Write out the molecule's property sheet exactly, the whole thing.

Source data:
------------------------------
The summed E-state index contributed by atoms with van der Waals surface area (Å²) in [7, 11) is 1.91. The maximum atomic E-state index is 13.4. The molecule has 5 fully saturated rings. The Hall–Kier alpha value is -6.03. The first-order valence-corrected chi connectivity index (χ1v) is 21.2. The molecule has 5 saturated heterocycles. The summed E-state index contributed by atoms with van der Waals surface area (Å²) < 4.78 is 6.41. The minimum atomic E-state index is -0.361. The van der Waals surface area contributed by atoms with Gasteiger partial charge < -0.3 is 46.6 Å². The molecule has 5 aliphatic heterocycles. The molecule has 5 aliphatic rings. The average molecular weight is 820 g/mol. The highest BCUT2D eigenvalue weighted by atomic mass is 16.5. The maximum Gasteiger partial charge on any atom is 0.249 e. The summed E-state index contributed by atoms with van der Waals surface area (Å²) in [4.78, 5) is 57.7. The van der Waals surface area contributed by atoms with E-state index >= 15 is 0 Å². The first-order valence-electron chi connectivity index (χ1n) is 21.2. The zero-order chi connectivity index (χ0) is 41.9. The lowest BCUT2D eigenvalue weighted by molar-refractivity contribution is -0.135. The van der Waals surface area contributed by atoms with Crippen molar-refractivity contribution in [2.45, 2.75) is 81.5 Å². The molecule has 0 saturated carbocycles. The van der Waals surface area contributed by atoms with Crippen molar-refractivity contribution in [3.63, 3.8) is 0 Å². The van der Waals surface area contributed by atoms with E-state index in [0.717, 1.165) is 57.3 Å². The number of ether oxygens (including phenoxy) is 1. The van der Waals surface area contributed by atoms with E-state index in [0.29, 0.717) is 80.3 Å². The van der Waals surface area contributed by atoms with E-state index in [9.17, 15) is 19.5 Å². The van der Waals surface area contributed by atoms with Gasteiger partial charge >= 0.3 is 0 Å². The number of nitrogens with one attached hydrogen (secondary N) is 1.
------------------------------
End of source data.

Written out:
The summed E-state index contributed by atoms with van der Waals surface area (Å²) in [7, 11) is 1.91. The maximum atomic E-state index is 13.4. The molecule has 5 fully saturated rings. The Hall–Kier alpha value is -6.03. The first-order valence-corrected chi connectivity index (χ1v) is 21.2. The molecule has 5 saturated heterocycles. The summed E-state index contributed by atoms with van der Waals surface area (Å²) < 4.78 is 6.41. The minimum atomic E-state index is -0.361. The van der Waals surface area contributed by atoms with Gasteiger partial charge < -0.3 is 46.6 Å². The molecule has 5 aliphatic heterocycles. The molecule has 5 aliphatic rings. The average molecular weight is 820 g/mol. The highest BCUT2D eigenvalue weighted by atomic mass is 16.5. The maximum Gasteiger partial charge on any atom is 0.249 e. The summed E-state index contributed by atoms with van der Waals surface area (Å²) in [4.78, 5) is 57.7. The van der Waals surface area contributed by atoms with E-state index >= 15 is 0 Å². The first-order valence-electron chi connectivity index (χ1n) is 21.2. The zero-order chi connectivity index (χ0) is 41.9. The lowest BCUT2D eigenvalue weighted by molar-refractivity contribution is -0.135. The van der Waals surface area contributed by atoms with Crippen molar-refractivity contribution in [2.45, 2.75) is 81.5 Å². The molecule has 0 saturated carbocycles. The van der Waals surface area contributed by atoms with Crippen molar-refractivity contribution in [3.63, 3.8) is 0 Å². The van der Waals surface area contributed by atoms with E-state index in [0.717, 1.165) is 57.3 Å². The number of ether oxygens (including phenoxy) is 1. The van der Waals surface area contributed by atoms with E-state index in [0.29, 0.717) is 80.3 Å². The van der Waals surface area contributed by atoms with E-state index in [9.17, 15) is 19.5 Å². The van der Waals surface area contributed by atoms with Gasteiger partial charge >= 0.3 is 0 Å². The number of nitrogens with one attached hydrogen (secondary N) is 1.